Japan

Japan Underwater Photo Contest 2020 Winners

Gold Medal winner: "Survival," a photo capturing a butterflyfish feeding on spawning corals in Yakushima, Kagoshima
Gold Medal winner: "Survival," a photo capturing a butterflyfish feeding on spawning corals in Yakushima, Kagoshima

From October to Novem­ber of 2020, the Japan National Tourism Organ­ization (JNTO) held its second annual Japan Underwater Photo Contest, seeking photos taken by divers that showcase the undiscovered beauty and artistry of diving in Japan to the world.

Lockdown Local Diving

Photo by Kate Jonker: Speckled klipfish at Pinnacle dive site in Gordon’s Bay, South Africa

As many divers face travel restrictions during the coronavirus pandemic, our contributors highlight the often overlooked or unsung yet intriguing diving that can be found in one's own backyard.

Japan's Hachijō-jima

Wrought iron and Japanese butterflyfishes forming a loose shoal, Hachijō-jima, Japan. Photo by Richard Smith.

Japan’s diving scene used to be a well-kept secret, but more and more people have realised that Japan has much more to offer than just sushi and karaoke. The country spans a vast latitudinal range, from the tropical south where coral reefs dominate around Okinawa and the other Ryukyu Islands, into the almost subarctic north. As a result, its biological diversity is great, with many different habitats accommodating a wide array of species.

Japan's Miyakojima

Miyako Island abounds with macro subjects, like this Phyllidia varicosa nudibranch photographed with a snoot. Photo by Martin Voeller.

Year 2020. The coronavirus pandemic has confronted the world with an unprecedented situation. Many countries went into lockdown, and as a result, many people were forced to stay indoors, including myself in Japan. Although Japan never went into an official “lockdown”—it instead went into a so-called state of emergency—I could not wait to get out of the Tokyo metropolis as soon as restrictions were lifted.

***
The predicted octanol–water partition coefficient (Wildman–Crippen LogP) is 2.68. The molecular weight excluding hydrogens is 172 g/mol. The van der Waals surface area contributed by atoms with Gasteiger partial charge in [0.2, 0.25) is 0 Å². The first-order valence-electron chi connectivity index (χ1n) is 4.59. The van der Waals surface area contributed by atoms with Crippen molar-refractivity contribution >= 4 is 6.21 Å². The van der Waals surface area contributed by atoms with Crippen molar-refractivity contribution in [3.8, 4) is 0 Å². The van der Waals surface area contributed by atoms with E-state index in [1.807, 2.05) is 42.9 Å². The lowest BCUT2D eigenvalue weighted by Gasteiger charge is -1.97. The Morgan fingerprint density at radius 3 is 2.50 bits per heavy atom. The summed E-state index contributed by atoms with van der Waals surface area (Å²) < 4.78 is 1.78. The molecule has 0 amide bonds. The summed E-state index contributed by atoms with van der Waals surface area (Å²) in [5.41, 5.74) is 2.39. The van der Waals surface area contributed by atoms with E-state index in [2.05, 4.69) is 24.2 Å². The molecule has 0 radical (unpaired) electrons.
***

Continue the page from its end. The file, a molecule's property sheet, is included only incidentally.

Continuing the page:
USS Grayback, a U.S. Navy submarine lost in 1944 to enemy air attack, has been found.

Wreck of World War II submarine USS Grayback discovered off Japan

The submarine was found by the Lost 52 Project, which locates lost U.S. World War II submarines, and is the first U.S. submarine discovered off the coast of Japan. Japanese records indicate that the sub was sunk by a 500-pound bomb dropped by a naval bomber in February 1944.

1856 Advertisement depicting a whale hunt.

Japan to resume whale hunt

Japans announcement that it is withdrawing from the International Whaling Commission and will resume commercial whale hunting next year, have sparked swift condemnation from other governments and conservation groups. For many years Japan has hunted whales for what it calls "scientific research" and to sell the meat, a programme widely criticised by conservationists.

Okinawa

Okinawa—simply saying the name has so many connotations. The island itself is huge, and yet it’s an oceanic island far from the Asian continent. It takes two and half hours to fly from Hong Kong, the closest point on mainland China, to get here.